Some of you may already know about the Orianne Society, a non-profit organization based in Georgia dedicated to the conservation of rare/endangered eastern indigo snakes and other herps. This post is mostly aimed at folks that maybe haven't heard of them yet.
A few years ago I became aware of this organization and I became a member which made me eligible for members-only trips (for about 40 people per trip). With them I've looked for herps in Costa Rica, North Carolina, and I've been to the Orianne Indigo Snake Preserve (OISP) twice. On my first trip to OISP was in July of 2016 and 0 Indigos were found but I hadn't gotten the memo that the winter season can be a more reliable time to find Indigos as they tend to congregate around gopher tortoise burrows. In the video below you can see some highlights from the recent Indigo Days event in South Georgia from December 15th/16th. I am not affiliated with the Orianne Society, but I appreciate this non-profit organization enough to say a few nice words and promote them to other field herpers. I would never have bothered to seek rare/endangered eastern indigo snakes on my own due to the laws that protect them, however being deputized as a volunteer of the Orianne Society provides temporary license which meant I could have grabbed an eastern indigo had I been the first person to find one. This is an ethical way for average herpers to get close to protected wild eastern indigo snakes. We also learned about snake fungal disease and even got a presentation from the person working for the Georgia DNR shaping the policy on eastern indigo snake conservation and were updated on efforts to re-introduce indigos. It was a lot of fun and well worth the cross country flight.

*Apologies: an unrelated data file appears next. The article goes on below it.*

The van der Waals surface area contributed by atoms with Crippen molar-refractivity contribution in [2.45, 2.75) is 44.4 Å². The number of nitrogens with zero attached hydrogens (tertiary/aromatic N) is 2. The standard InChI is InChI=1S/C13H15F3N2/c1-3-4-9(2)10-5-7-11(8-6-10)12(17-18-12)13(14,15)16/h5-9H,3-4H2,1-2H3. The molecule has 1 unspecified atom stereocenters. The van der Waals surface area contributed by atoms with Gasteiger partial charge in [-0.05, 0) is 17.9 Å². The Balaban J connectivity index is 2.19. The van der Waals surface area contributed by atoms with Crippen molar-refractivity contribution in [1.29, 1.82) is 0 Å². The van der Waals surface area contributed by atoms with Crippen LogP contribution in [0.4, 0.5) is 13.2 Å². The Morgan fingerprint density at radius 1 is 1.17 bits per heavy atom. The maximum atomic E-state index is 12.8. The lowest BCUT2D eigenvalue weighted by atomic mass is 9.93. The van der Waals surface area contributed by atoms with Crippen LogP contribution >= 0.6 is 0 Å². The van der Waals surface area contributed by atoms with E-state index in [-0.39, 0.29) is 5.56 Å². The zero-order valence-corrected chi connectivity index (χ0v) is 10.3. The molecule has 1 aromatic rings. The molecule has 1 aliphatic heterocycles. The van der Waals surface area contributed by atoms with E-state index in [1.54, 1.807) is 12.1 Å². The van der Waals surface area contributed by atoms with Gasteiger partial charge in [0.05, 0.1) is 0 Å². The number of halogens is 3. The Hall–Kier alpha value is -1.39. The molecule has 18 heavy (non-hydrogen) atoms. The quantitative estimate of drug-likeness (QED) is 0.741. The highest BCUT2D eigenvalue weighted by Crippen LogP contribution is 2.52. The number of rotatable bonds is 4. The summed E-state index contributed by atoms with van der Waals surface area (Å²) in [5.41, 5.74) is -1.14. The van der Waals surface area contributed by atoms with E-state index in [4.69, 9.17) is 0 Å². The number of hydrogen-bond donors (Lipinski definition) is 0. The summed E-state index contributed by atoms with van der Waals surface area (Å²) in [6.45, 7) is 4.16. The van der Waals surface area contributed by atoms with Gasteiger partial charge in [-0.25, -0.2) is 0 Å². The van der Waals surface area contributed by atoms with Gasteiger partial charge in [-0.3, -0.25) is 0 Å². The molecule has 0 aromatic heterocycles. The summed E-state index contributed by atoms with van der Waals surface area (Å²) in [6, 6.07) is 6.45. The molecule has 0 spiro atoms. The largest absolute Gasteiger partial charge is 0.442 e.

http://www.oriannesociety.org/news/indi ... 2017-recap
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